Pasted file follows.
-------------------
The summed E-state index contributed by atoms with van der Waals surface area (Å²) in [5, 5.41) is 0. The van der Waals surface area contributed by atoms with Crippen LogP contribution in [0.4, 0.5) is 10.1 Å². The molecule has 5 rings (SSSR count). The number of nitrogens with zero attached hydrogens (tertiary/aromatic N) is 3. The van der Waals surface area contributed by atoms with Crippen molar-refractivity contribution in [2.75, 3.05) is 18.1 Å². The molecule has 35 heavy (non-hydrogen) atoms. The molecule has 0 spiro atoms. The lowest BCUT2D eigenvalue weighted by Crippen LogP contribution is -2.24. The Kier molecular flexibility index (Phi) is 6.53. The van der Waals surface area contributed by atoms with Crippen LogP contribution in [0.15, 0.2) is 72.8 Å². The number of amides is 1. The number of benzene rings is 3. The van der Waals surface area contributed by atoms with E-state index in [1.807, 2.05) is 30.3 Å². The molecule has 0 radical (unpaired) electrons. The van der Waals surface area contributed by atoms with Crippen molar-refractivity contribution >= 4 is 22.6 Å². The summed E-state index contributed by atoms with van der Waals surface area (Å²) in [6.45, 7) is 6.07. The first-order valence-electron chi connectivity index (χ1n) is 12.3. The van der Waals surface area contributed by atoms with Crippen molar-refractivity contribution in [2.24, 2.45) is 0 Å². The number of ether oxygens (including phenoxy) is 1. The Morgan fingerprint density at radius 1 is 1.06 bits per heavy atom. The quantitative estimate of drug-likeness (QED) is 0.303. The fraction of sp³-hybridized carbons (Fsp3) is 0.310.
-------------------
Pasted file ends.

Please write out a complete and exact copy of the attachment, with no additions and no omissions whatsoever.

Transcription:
The summed E-state index contributed by atoms with van der Waals surface area (Å²) in [5, 5.41) is 0. The van der Waals surface area contributed by atoms with Crippen LogP contribution in [0.4, 0.5) is 10.1 Å². The molecule has 5 rings (SSSR count). The number of nitrogens with zero attached hydrogens (tertiary/aromatic N) is 3. The van der Waals surface area contributed by atoms with Crippen molar-refractivity contribution in [2.75, 3.05) is 18.1 Å². The molecule has 35 heavy (non-hydrogen) atoms. The molecule has 0 spiro atoms. The lowest BCUT2D eigenvalue weighted by Crippen LogP contribution is -2.24. The Kier molecular flexibility index (Phi) is 6.53. The van der Waals surface area contributed by atoms with Crippen LogP contribution in [0.15, 0.2) is 72.8 Å². The number of amides is 1. The number of benzene rings is 3. The van der Waals surface area contributed by atoms with E-state index in [1.807, 2.05) is 30.3 Å². The molecule has 0 radical (unpaired) electrons. The van der Waals surface area contributed by atoms with Crippen molar-refractivity contribution >= 4 is 22.6 Å². The summed E-state index contributed by atoms with van der Waals surface area (Å²) in [6.45, 7) is 6.07. The first-order valence-electron chi connectivity index (χ1n) is 12.3. The van der Waals surface area contributed by atoms with Crippen molar-refractivity contribution in [2.24, 2.45) is 0 Å². The number of ether oxygens (including phenoxy) is 1. The Morgan fingerprint density at radius 1 is 1.06 bits per heavy atom. The quantitative estimate of drug-likeness (QED) is 0.303. The fraction of sp³-hybridized carbons (Fsp3) is 0.310.